It sometimes feels like we’re at a disadvantage right as we step in the room. When one of us goes to an event, the event staff is often unintentionally condescending. Like when one of us was in an elevator and someone referred to us as “sweetie.” In an elevator full of men, it served as a reminder of who we are in a male-dominated profession. He didn’t mean ill by it, and neither do the people who make comments about our cameras being bigger than us or other similar remarks, but they are all reminders of how we are viewed differently as young women in this profession.
But the people who’ve told us we’re “overcompensating” by having two cameras or a 300mm lens don’t mean well. It sometimes feels the same way with the overly helpful male photographers who stand behind our computers while we’re ingesting photos, giving unsolicited advice and comments. We’ve had men take photos of us while we’re busy shooting, only for them to show us later and comment on what we’re doing or the way we look. We hear these comments and have these experiences almost every time we shoot, and while it’s frustrating, it also makes us work harder. We know we don’t need to prove ourselves to the boy making snide comments from the student section — who has probably never picked up a DSLR in his life — or to the sideline photographer who thinks we can’t handle our equipment.
While the negative experiences sometimes outweigh the positive ones, it’s important to recognize the support we’ve received as well. Many of the photographers we’ve met at games have welcomed us, anything from chatting during a media timeout to giving us freelance tips. Sometimes something as simple as a comment, like or retweet of our photos online goes a long way.
Our sports writers are equally as supportive, retweeting our content and texting us to tell us how much they liked our photos. And we find allies in the other women out there with us, whether it’s another Daily staff photographer, an editor from the Michiganensian or one of the few experienced, professional women photographers.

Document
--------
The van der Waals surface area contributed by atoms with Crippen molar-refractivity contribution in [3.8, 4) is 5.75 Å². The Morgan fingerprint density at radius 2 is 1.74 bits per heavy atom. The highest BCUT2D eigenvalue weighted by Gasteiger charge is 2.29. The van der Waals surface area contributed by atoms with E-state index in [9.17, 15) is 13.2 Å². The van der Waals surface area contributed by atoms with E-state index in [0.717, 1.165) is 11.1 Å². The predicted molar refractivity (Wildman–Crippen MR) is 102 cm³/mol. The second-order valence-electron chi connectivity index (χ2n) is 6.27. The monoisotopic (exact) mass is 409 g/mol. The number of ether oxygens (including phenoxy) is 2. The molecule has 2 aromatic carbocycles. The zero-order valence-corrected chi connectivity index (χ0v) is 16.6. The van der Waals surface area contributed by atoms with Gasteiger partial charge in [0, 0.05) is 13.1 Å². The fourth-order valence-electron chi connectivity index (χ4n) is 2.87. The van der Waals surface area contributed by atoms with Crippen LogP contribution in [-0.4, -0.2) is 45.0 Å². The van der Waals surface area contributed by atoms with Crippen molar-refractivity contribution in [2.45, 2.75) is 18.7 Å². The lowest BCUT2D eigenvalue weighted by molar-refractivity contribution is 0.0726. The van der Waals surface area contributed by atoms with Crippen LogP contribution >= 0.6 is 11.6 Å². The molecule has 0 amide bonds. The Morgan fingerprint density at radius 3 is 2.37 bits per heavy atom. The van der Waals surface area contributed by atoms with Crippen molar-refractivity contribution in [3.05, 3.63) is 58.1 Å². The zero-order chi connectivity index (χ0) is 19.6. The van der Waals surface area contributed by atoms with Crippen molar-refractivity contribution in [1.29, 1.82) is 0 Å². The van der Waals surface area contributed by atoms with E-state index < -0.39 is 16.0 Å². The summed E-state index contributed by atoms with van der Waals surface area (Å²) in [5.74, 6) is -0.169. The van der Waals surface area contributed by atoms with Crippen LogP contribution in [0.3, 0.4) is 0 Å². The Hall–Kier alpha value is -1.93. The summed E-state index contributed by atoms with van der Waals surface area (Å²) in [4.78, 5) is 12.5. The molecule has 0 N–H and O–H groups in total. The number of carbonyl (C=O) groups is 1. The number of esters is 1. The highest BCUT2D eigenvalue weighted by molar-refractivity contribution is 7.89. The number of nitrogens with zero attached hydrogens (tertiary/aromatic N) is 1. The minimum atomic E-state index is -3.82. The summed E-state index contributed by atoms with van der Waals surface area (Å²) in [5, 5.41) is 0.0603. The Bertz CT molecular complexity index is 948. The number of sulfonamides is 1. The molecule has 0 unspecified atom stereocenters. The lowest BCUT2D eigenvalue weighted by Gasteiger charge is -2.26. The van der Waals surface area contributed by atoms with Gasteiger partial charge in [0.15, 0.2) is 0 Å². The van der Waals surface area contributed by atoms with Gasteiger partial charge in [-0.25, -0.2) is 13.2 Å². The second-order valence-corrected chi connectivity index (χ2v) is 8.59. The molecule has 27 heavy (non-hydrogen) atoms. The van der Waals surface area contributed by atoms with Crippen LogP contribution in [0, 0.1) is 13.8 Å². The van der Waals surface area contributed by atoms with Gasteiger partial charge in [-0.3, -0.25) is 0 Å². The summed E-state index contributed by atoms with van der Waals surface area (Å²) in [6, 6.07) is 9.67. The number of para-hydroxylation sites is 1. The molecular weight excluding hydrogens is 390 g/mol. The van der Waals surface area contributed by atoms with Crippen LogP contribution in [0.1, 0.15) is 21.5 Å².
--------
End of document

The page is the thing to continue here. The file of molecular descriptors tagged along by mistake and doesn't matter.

The encouragement we receive makes up for the microaggressions and outright insults that we sometimes experience. We knew going into sports photography that it would be difficult. We heard stories from editors and photographers before us about the comments they received while shooting. For example, a former MPE was told, “You’re only here to get closer to the basketball boys, right?”
He said it with a laugh, probably thinking it was funny, but it was a comment that lingered and was passed down to us as managing editors. So while we appreciate the support and advice we’ve received from some of the other photographers, we know that we have to work twice as hard every time we shoot. Every time we pick up a camera, we are building a reputation for ourselves and for the other women on our staff, as talented, dedicated photographers.
We’ve come a long way since Krulwich stepped out onto the field as the first female photographer to do so. Stories like hers push us to keep going. That’s why we’re proud to be women on the sideline, to even out that imbalance. To show the girls in the crowd that they could be us someday, too, just like Sara Krulwich did for us.